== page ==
'Cross the gap' on income inequality

Lake Providence largely separates rich from poor in rural Louisiana.

Story highlights

  • The rich-poor gap in the United States has been widening since the 1970s
  • John Sutter asks readers to help narrow the gap
  • Sutter: Take a photo of something that divides your community
  • Upload the images to CNN iReport or to social networks with the hashtag #crossthegap
Every American community has its borders.
Manhattan, for example, has East 96th Street. It divides, in a squishy and always-changing sort of way, East Harlem, the poorest neighborhood on the island, from the Upper East Side, which is among the wealthiest. Stand on the street and you'll see people crossing from one world to the other in both directions. But the boundary does have real meaning for some.
This summer, I met Giovanni Classen, a young father and college student who was living in one of the public housing projects in East Harlem. He told me he once took a girlfriend on a date on the Upper East Side. The questioning stares of richer New Yorkers tainted the experience. His date's interest in window shopping didn't help either.
Across 96th, he felt different. Or was made to feel that way.
The river, the highway, the tracks.
John D. Sutter
All of these unspoken lines have shaped American consciousness. This is increasingly true in the age of income inequality.
As the gap between rich and poor continues to grow, so does the gulf in understanding between the classes.
We're not helped by the fact that, as Harvard's Michael Norton put it to me, the ends of the income spectrum are mostly invisible. We don't see billionaires picking up their morning papers. The extremely poor are among the most stigmatized groups in the United States. We see past them, as one man who works in Chelsea, the ritzy-poor Manhattan neighborhood, told me recently. We pretend they're not there, that these divisions don't exist in the richest country in the world.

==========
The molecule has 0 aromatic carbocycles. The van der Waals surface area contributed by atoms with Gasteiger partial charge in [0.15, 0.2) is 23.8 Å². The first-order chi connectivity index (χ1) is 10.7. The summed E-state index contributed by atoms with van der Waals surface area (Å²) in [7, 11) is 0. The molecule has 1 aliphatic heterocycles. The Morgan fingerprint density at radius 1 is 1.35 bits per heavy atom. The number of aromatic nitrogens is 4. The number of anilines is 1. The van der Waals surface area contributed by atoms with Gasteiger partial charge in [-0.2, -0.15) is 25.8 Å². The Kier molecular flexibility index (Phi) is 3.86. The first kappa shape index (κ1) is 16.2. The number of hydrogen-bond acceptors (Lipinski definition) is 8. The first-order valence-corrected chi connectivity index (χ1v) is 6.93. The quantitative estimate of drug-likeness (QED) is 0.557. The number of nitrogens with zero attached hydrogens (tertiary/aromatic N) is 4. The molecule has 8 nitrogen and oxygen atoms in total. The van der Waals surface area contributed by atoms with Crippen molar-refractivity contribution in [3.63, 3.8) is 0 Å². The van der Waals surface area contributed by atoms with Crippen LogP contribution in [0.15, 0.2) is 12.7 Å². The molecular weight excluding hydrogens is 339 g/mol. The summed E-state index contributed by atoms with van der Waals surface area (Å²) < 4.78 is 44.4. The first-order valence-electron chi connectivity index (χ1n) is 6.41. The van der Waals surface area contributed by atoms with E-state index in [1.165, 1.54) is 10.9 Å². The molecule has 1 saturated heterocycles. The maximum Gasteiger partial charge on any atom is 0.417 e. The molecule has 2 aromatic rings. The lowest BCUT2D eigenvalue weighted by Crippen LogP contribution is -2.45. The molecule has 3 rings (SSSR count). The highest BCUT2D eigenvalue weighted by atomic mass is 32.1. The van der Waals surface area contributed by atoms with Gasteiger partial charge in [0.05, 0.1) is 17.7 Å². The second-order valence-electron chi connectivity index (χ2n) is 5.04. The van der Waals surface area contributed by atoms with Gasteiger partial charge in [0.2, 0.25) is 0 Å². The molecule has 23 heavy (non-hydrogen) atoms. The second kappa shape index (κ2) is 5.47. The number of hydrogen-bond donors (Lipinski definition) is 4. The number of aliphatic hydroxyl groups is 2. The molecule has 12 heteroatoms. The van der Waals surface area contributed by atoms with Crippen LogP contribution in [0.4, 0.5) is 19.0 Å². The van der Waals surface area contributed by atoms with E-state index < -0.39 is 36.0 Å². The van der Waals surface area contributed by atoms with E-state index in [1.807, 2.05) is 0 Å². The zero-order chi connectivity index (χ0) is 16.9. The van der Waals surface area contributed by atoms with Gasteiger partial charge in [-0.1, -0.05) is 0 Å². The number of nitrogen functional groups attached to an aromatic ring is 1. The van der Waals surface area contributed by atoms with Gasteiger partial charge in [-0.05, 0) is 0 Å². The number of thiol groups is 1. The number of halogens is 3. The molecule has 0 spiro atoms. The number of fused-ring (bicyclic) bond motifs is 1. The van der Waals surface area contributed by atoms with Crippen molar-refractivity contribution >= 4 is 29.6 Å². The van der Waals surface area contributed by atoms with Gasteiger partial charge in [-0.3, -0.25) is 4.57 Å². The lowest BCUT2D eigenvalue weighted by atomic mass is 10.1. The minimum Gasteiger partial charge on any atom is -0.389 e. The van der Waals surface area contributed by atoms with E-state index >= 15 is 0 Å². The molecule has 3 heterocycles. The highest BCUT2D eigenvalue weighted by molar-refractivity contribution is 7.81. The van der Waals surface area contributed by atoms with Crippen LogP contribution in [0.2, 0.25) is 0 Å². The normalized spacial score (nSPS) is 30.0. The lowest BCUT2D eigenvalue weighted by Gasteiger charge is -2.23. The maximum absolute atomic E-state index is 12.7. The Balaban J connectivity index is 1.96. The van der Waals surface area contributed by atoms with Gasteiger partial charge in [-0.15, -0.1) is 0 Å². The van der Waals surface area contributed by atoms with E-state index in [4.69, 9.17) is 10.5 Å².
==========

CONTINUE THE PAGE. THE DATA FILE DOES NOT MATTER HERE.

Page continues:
Maybe one way to help shrink the gap between rich and poor, then, is simply to stare these divisions right in the face -- to remind ourselves that these boundaries were created and can be erased.
To that end, I'd like to invite you to participate in a collaborative storytelling experiment called "Cross the Gap."
Here's how to participate:
1. Take a photo of something that divides your community.
2. Upload the image to CNN iReport or to an online social network.
3. Include the hashtag #crossthegap with your submission.
4. In the caption, write why this particular thing -- it could be a highway, a sign, a language barrier, a park, a building, whatever -- divides your community. Say a little bit about yourself or your hometown. Which side of the gap do you inhabit? And what could you do to help make that barrier less formal or significant?
I'll give a few examples to help clear things up. In Oklahoma City, where I used to live, the Oklahoma River and Interstate 40 broadly split the community in two. Everyone asks whether you're from the north side or the south. The social circles are pretty different.
In Lake Providence, Louisiana, where I traveled recently to report a story on income inequality, a beautiful, cypress-lined lake largely separates rich from poor.
And New York is a maze of shifting and unspoken dividers. Go to Chelsea and you'll find blocks where the rich and poor stare at each other out of their windows.
I'm excited to see what you come up with for this assignment. As you take the photos, I'd ask you to think about the economic and cultural forces that keep us apart -- and what each of us could do to bring everyone, regardless of income, closer together.